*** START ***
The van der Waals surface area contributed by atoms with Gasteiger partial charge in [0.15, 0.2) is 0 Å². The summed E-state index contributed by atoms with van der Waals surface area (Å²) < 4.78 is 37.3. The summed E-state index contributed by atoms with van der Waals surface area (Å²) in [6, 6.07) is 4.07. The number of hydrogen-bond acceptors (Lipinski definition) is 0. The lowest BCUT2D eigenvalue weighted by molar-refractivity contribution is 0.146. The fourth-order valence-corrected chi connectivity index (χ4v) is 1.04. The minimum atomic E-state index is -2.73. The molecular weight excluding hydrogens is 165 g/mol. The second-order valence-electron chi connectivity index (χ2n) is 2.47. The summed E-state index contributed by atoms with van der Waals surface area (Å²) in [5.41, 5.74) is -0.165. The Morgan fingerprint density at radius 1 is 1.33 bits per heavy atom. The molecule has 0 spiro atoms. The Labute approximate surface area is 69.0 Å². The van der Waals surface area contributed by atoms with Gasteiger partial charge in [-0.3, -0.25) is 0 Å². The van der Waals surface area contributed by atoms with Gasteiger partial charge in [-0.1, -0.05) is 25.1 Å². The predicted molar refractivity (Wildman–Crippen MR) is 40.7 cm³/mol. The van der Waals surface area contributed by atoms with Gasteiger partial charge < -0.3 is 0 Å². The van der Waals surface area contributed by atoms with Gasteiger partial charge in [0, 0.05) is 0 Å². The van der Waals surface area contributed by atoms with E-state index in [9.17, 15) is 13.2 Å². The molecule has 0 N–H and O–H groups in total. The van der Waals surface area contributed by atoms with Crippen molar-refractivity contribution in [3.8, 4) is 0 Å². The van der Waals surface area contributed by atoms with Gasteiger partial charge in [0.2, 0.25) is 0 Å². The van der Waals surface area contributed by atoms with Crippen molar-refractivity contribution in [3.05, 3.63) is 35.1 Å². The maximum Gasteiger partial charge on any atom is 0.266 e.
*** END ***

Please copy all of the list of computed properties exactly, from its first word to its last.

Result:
The van der Waals surface area contributed by atoms with Gasteiger partial charge in [0.15, 0.2) is 0 Å². The summed E-state index contributed by atoms with van der Waals surface area (Å²) < 4.78 is 37.3. The summed E-state index contributed by atoms with van der Waals surface area (Å²) in [6, 6.07) is 4.07. The number of hydrogen-bond acceptors (Lipinski definition) is 0. The lowest BCUT2D eigenvalue weighted by molar-refractivity contribution is 0.146. The fourth-order valence-corrected chi connectivity index (χ4v) is 1.04. The minimum atomic E-state index is -2.73. The molecular weight excluding hydrogens is 165 g/mol. The second-order valence-electron chi connectivity index (χ2n) is 2.47. The summed E-state index contributed by atoms with van der Waals surface area (Å²) in [5.41, 5.74) is -0.165. The Morgan fingerprint density at radius 1 is 1.33 bits per heavy atom. The molecule has 0 spiro atoms. The Labute approximate surface area is 69.0 Å². The van der Waals surface area contributed by atoms with Gasteiger partial charge in [-0.3, -0.25) is 0 Å². The van der Waals surface area contributed by atoms with Gasteiger partial charge in [-0.1, -0.05) is 25.1 Å². The predicted molar refractivity (Wildman–Crippen MR) is 40.7 cm³/mol. The van der Waals surface area contributed by atoms with Gasteiger partial charge < -0.3 is 0 Å². The van der Waals surface area contributed by atoms with Gasteiger partial charge in [0, 0.05) is 0 Å². The van der Waals surface area contributed by atoms with E-state index in [9.17, 15) is 13.2 Å². The molecule has 0 N–H and O–H groups in total. The van der Waals surface area contributed by atoms with Crippen molar-refractivity contribution in [3.8, 4) is 0 Å². The van der Waals surface area contributed by atoms with Gasteiger partial charge in [0.2, 0.25) is 0 Å². The van der Waals surface area contributed by atoms with Crippen molar-refractivity contribution in [3.05, 3.63) is 35.1 Å². The maximum Gasteiger partial charge on any atom is 0.266 e.